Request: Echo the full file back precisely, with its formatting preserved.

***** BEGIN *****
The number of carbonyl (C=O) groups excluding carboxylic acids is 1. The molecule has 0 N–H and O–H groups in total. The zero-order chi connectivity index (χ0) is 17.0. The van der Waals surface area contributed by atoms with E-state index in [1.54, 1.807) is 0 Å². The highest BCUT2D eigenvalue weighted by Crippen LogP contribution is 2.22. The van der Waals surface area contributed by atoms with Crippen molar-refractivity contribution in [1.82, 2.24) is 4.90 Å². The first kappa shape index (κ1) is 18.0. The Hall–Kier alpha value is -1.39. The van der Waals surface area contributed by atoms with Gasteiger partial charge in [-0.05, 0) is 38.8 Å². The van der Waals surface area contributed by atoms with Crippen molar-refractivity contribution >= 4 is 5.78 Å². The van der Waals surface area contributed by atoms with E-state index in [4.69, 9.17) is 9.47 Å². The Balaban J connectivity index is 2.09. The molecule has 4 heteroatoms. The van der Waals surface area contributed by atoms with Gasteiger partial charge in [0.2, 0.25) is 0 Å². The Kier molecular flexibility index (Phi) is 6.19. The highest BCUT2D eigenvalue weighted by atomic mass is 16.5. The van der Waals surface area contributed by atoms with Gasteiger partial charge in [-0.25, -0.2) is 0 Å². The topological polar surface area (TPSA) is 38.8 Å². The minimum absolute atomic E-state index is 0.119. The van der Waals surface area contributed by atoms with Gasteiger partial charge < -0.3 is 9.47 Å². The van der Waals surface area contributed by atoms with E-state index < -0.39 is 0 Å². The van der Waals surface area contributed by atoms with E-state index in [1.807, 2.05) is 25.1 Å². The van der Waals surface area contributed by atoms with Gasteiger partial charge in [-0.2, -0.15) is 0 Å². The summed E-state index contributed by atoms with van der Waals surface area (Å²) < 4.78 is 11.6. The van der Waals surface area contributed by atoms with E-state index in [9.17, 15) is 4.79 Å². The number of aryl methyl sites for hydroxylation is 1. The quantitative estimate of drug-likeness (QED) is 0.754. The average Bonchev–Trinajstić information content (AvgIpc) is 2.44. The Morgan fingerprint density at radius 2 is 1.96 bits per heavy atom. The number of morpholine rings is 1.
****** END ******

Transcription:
The number of carbonyl (C=O) groups excluding carboxylic acids is 1. The molecule has 0 N–H and O–H groups in total. The zero-order chi connectivity index (χ0) is 17.0. The van der Waals surface area contributed by atoms with E-state index in [1.54, 1.807) is 0 Å². The highest BCUT2D eigenvalue weighted by Crippen LogP contribution is 2.22. The van der Waals surface area contributed by atoms with Crippen molar-refractivity contribution in [1.82, 2.24) is 4.90 Å². The first kappa shape index (κ1) is 18.0. The Hall–Kier alpha value is -1.39. The van der Waals surface area contributed by atoms with Gasteiger partial charge in [-0.05, 0) is 38.8 Å². The van der Waals surface area contributed by atoms with Crippen molar-refractivity contribution >= 4 is 5.78 Å². The van der Waals surface area contributed by atoms with E-state index in [4.69, 9.17) is 9.47 Å². The Balaban J connectivity index is 2.09. The molecule has 4 heteroatoms. The van der Waals surface area contributed by atoms with Gasteiger partial charge in [0.2, 0.25) is 0 Å². The Kier molecular flexibility index (Phi) is 6.19. The highest BCUT2D eigenvalue weighted by atomic mass is 16.5. The van der Waals surface area contributed by atoms with Gasteiger partial charge in [-0.25, -0.2) is 0 Å². The topological polar surface area (TPSA) is 38.8 Å². The minimum absolute atomic E-state index is 0.119. The van der Waals surface area contributed by atoms with Gasteiger partial charge < -0.3 is 9.47 Å². The van der Waals surface area contributed by atoms with E-state index < -0.39 is 0 Å². The van der Waals surface area contributed by atoms with E-state index in [1.807, 2.05) is 25.1 Å². The van der Waals surface area contributed by atoms with Gasteiger partial charge in [-0.2, -0.15) is 0 Å². The summed E-state index contributed by atoms with van der Waals surface area (Å²) < 4.78 is 11.6. The van der Waals surface area contributed by atoms with E-state index in [9.17, 15) is 4.79 Å². The number of aryl methyl sites for hydroxylation is 1. The quantitative estimate of drug-likeness (QED) is 0.754. The average Bonchev–Trinajstić information content (AvgIpc) is 2.44. The Morgan fingerprint density at radius 2 is 1.96 bits per heavy atom. The number of morpholine rings is 1.